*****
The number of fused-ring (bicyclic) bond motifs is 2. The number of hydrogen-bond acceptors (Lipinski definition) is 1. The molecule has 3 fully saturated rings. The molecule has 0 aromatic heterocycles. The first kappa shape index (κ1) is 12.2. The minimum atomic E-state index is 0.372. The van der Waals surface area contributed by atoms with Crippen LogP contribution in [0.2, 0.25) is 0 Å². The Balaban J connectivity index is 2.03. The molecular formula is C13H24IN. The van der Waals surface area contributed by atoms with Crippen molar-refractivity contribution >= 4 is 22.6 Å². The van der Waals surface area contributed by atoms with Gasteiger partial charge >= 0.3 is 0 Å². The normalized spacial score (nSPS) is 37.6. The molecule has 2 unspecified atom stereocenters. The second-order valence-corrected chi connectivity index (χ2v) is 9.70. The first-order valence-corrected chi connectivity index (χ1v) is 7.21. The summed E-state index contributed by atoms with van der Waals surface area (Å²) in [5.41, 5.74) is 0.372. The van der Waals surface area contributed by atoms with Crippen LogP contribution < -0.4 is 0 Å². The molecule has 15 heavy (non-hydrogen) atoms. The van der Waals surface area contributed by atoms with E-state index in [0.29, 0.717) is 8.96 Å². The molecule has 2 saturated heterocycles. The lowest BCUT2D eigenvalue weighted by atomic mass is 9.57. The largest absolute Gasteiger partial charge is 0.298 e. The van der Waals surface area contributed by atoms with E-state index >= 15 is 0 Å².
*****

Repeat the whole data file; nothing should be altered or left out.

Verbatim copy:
The number of fused-ring (bicyclic) bond motifs is 2. The number of hydrogen-bond acceptors (Lipinski definition) is 1. The molecule has 3 fully saturated rings. The molecule has 0 aromatic heterocycles. The first kappa shape index (κ1) is 12.2. The minimum atomic E-state index is 0.372. The van der Waals surface area contributed by atoms with Crippen LogP contribution in [0.2, 0.25) is 0 Å². The Balaban J connectivity index is 2.03. The molecular formula is C13H24IN. The van der Waals surface area contributed by atoms with Crippen molar-refractivity contribution >= 4 is 22.6 Å². The van der Waals surface area contributed by atoms with Gasteiger partial charge >= 0.3 is 0 Å². The normalized spacial score (nSPS) is 37.6. The molecule has 2 unspecified atom stereocenters. The second-order valence-corrected chi connectivity index (χ2v) is 9.70. The first-order valence-corrected chi connectivity index (χ1v) is 7.21. The summed E-state index contributed by atoms with van der Waals surface area (Å²) in [5.41, 5.74) is 0.372. The van der Waals surface area contributed by atoms with Crippen LogP contribution < -0.4 is 0 Å². The molecule has 15 heavy (non-hydrogen) atoms. The van der Waals surface area contributed by atoms with E-state index in [0.29, 0.717) is 8.96 Å². The molecule has 2 saturated heterocycles. The lowest BCUT2D eigenvalue weighted by atomic mass is 9.57. The largest absolute Gasteiger partial charge is 0.298 e. The van der Waals surface area contributed by atoms with E-state index >= 15 is 0 Å².